Stories of success often have a way of leading us to believe they occurred overnight. In reality, nothing could be farther from the truth…
On September 16, 2016, a chestnut colt with a white blaze and one white sock entered the sales ring at Keeneland. Hip 845, the son of Curlin and Glinda the Good (by Hard Spun) stood fidgeting with his handler, looked around curiously and let out a whinny as bidders offered hundreds of thousands of dollars for him. It took approximately two minutes and twenty-five seconds for that number to reach seven figures and forty seconds later it was over. Sold for a whopping $1 million, he walked out of the ring and that was that.
Fast-forward to November 4, 2017, to the Breeders’ Cup World Championships in Del Mar, CA, where there was chatter of a horse in the Juvenile division who had never run two turns and had yet to win a race. The cynics were quick to toss him out of their bets, assuming he stood no chance against the much classier and more experienced horses in the field. One minute and twenty seconds after breaking from the gate, Gr.1 Front Runner second place finisher Solomini was confronted by a horse on his outside. It was him, the chestnut maiden who stood no chance, and he was relentless. With the utmost of class, he looked his opponent in the eye, shook him off with ease and galloped to a 4 ¼ length victory in 1:43.34. Good Magic—the same colt who had stepped through the Keeneland Sales ring one year prior—made history that day, becoming the first horse ever to win a Breeders’ Cup race as a maiden. The feat attracted national attention and cast a bright light on the colt and his “new money” owners, a family of five, racing horses under the name of e Five Racing.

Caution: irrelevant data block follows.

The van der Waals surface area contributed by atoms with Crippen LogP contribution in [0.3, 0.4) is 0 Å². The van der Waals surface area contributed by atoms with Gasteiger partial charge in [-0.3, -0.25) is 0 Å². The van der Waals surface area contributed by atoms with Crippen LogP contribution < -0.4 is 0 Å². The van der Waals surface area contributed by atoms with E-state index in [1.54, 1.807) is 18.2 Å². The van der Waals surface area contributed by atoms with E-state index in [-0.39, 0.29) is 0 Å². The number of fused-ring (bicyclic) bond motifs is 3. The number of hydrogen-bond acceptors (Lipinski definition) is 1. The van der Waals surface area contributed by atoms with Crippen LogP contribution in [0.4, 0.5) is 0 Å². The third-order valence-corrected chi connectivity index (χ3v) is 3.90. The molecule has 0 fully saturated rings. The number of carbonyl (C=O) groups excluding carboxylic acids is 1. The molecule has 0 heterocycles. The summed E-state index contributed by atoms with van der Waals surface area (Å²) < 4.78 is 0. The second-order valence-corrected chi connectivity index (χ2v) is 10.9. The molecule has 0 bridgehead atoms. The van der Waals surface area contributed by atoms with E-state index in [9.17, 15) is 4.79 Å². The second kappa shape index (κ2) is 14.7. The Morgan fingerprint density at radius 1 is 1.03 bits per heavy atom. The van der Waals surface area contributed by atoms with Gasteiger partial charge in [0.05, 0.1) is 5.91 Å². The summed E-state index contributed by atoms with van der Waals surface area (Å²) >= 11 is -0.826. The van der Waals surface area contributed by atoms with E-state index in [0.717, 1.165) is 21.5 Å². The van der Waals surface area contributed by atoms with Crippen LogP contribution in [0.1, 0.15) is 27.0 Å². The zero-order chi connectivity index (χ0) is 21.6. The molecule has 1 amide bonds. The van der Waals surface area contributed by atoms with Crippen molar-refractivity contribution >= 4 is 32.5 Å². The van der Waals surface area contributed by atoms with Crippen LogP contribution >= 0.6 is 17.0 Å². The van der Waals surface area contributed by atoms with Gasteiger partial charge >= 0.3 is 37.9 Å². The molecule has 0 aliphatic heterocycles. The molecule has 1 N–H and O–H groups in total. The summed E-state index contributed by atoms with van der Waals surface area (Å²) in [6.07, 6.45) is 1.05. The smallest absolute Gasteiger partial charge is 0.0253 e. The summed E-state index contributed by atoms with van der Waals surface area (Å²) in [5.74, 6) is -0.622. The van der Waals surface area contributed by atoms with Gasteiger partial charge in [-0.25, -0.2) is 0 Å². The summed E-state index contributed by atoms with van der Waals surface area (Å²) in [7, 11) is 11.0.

But this story of success began long before Good Magic was born, when a man with a vision of a better life set out to make something of himself.
Robert J. Edwards Jr. was born in Patterson, NJ, and grew up in Highland Mills, NY, in a lower-middle class family. He wanted a college education, but could not afford it. So he did what any ambitious individual would do; he … READ MORE